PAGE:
Before I turn to Mr. Porter, I'll give members the lineup for the first round of questions. First up will be Mr. Poilievre, followed by Mr. Fraser, Mr. Ste-Marie and Mr. Julian.

Mr. Porter from the Bank of Montreal, welcome. You had some technical problems like we folks in the country often have. Welcome.

3:40 p.m.

Douglas Porter Chief Economist, BMO Bank of Montreal

Thank you. All's well that ends well.

Good afternoon, Mr. Chair and committee members. Thank you for the invitation and the opportunity to speak with you today.

I'll keep my remarks relatively brief because I largely agree with those who spoke on the economic outlook earlier.

Canada has just experienced the deepest and sharpest economic downturn in the post-war era. However, it also now looks to have been the shortest recession ever, as there are plenty of signs that activity, jobs and spending began to recover in May alongside the initial stages of the reopening in many parts of the country and throughout the rest of the world.

While some of the latest economic indicators are no doubt encouraging, there is also little doubt that we're climbing out of a deep valley. Preliminary evidence from Statistics Canada, as earlier mentioned, suggests that the economy fell by 17% in March and April alone, and that may well be revised even higher to a deeper decline. Again, to put that in context, the previous largest decline was in the early-1980s recession when OPEC fell by just a little bit more than 5% over one and a half years.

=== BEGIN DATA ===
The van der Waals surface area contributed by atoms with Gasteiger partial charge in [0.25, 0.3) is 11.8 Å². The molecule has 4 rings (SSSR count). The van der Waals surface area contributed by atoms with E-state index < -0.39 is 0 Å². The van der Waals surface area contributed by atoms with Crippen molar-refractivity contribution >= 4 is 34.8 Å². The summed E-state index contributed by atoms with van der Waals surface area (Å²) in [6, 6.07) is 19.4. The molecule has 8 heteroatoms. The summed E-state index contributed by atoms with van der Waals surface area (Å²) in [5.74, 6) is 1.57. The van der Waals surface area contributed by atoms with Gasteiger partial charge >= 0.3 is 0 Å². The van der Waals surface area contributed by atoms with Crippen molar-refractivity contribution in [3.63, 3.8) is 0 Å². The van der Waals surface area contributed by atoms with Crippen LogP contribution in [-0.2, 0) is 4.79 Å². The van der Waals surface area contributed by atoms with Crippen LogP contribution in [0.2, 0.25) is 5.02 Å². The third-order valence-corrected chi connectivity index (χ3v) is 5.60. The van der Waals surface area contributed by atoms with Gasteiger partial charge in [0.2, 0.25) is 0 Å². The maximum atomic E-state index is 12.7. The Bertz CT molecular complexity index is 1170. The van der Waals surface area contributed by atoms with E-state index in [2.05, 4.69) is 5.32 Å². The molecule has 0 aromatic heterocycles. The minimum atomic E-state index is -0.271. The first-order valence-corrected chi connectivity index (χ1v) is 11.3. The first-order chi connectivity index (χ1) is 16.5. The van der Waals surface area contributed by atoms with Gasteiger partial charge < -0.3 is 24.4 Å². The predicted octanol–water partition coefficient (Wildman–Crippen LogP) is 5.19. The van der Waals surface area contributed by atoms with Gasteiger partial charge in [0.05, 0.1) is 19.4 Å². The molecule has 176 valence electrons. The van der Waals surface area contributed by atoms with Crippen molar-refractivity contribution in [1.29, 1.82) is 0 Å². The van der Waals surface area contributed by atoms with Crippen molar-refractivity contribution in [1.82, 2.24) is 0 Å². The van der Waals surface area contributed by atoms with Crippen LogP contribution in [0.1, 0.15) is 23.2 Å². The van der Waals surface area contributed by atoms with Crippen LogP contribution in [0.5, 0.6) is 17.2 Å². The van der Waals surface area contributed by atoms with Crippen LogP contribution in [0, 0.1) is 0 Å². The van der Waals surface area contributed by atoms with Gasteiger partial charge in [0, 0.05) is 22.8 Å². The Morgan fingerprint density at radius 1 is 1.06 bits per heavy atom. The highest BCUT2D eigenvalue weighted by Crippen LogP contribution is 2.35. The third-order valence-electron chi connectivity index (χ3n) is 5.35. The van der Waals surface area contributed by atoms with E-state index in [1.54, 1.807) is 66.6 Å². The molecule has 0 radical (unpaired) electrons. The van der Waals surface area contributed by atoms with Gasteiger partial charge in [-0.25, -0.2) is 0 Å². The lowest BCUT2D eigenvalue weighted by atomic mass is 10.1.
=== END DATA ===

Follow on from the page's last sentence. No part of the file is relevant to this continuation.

As economies reopen, we think that a large share of this drop can be reversed relatively quickly. However, it's also apparent that, in the absence of an effective vaccine, certain sectors will remain heavily constrained for an extended period of time, likely constraining the overall economy. Crucially, most of these sectors that will remain constrained do tend to have above-average employment levels. If anything, the employment effect of the constrained sectors will be even more than what the overall GDP numbers suggest.